When you’re talking business with a customer, there are two basic questions which will always be asked: “What’s this going to cost?” and “”How does this save me time and money?” Business decisions are made using logic, facts and data/research. A solution either is going to work, or not.
The issue of price will almost always come up during the first meeting. Fair enough. You’ll know you’re dealing with a reputable company when they tell you, “It depends.”
Sure, there’s a ton of software which has a fixed price. Take a look at these project management software companies and their pricing on Capterra:
You might wonder why there are such wild variables in the base price. Lots of companies have a free plan, with super basic features. Most let you pay by the month. But each company has set a price they believe is competitive, based on what their solution offers. It’s on you to do your research and determine which plan and platform is best for your business.
We still haven’t answered your question. What’s it really going to cost?
If you are buying something off the shelf, the final, out-the-door price will be based on what features/pricing tier you choose, and most companies clearly show you what you get for X dollars a month.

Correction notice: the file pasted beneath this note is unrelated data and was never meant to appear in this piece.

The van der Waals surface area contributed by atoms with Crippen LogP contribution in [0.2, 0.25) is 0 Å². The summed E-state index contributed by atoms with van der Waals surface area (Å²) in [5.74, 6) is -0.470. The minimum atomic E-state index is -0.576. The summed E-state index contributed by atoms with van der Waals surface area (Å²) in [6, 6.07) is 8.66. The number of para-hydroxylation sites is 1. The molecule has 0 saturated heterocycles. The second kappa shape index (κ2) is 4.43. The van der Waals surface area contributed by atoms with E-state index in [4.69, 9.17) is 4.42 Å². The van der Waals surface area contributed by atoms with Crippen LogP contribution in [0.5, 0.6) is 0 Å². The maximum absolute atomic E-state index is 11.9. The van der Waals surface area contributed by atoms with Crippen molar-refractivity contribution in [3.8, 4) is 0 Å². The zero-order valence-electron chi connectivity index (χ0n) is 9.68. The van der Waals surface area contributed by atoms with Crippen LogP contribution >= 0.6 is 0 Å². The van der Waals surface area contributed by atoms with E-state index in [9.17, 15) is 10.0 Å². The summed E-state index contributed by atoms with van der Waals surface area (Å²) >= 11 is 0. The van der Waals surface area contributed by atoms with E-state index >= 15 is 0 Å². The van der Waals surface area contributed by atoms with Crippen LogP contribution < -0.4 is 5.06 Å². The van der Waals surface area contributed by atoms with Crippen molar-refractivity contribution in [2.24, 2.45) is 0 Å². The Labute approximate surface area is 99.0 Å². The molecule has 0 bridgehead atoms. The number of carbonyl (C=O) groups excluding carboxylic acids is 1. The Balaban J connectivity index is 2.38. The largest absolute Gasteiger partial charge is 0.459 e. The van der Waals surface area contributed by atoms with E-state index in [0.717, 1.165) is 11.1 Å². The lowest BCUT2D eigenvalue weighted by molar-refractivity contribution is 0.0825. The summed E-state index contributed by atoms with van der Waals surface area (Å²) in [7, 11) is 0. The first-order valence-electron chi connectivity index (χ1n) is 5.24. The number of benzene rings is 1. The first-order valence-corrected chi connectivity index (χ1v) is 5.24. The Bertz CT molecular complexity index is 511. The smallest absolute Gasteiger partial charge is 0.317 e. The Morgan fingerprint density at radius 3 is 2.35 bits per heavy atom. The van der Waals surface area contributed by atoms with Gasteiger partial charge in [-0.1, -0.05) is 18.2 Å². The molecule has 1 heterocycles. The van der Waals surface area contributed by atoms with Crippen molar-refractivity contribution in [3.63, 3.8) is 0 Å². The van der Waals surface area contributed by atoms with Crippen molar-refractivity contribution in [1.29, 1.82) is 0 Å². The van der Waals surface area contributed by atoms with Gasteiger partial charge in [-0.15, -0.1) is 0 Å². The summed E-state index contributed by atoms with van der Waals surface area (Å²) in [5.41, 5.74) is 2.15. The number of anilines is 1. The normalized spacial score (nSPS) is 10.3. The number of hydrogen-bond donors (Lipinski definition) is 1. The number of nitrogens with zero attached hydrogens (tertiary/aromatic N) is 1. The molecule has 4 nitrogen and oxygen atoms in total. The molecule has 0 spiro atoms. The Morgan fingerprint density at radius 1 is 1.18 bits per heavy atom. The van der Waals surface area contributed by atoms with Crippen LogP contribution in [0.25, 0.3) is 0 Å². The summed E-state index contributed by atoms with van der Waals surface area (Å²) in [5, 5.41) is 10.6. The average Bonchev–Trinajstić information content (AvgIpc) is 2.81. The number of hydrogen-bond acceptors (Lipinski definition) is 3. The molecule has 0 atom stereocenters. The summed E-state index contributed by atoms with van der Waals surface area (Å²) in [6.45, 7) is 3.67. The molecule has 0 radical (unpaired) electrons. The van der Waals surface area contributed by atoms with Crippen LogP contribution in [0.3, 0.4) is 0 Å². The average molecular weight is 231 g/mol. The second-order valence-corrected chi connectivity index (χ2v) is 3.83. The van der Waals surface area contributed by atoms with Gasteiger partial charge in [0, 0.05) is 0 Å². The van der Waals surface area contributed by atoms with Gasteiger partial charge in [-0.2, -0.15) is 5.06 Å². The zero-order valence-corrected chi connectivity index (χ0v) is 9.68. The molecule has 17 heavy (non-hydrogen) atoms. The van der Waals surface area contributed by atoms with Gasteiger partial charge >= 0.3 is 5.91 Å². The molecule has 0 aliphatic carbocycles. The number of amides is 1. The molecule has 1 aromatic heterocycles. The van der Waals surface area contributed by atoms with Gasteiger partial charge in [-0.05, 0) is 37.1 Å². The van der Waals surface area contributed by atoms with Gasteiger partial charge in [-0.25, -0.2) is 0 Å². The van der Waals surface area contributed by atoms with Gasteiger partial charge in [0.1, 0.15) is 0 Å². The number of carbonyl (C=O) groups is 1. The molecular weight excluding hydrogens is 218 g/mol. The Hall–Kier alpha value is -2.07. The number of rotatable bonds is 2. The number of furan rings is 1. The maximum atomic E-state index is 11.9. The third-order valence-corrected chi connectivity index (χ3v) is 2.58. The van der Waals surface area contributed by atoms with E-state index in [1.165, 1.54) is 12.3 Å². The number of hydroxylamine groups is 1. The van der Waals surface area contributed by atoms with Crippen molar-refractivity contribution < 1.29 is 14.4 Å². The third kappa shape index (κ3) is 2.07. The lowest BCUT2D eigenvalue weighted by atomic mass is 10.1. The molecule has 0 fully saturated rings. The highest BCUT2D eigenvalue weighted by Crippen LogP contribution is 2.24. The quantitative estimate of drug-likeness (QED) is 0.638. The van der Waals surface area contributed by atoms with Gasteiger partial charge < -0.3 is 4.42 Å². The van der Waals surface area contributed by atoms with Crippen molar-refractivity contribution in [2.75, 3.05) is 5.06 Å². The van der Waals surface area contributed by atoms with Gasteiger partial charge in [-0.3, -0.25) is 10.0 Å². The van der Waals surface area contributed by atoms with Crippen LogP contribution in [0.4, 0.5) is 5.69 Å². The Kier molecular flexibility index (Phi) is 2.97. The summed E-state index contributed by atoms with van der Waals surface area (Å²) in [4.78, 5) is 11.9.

It’s the custom solution that has more wiggle room. But it’s different and not a bad thing. If you want something made just for you, and you want to own it as opposed to renting it month-to-month, the final cost is still going to come down to the things we mentioned above. What do you need a software to do? What operations are you automating? What kind of database do you need?
A reputable software maker is going to lay it out visually, so you can see exactly what you’re getting for your investment. And they won’t make you pay the whole thing up front! There are usually several benchmarks along the way where payments will be due: when the company shows you a minimum viable product, when testing and debugging are finished, stuff like that.
Your vendor will likely pad their estimate by 10% or so to account for unexpected time/cost overruns. This is normal, and psychologically good. Who wants to be told near the end of the build they’re going to have to shell out more cash?
It seems like a rat’s maze, shopping for software. It doesn’t have to be. There are sites like Capterra and G2 who can do a lot of the heavy lifting for you. There are tons of reviews on there to help guide you to the best company for your project.
Go in with eyes wide open, but don’t be intimidated by the process. Bottom line: you’re about to improve your business operations. That’s the best decision you can make.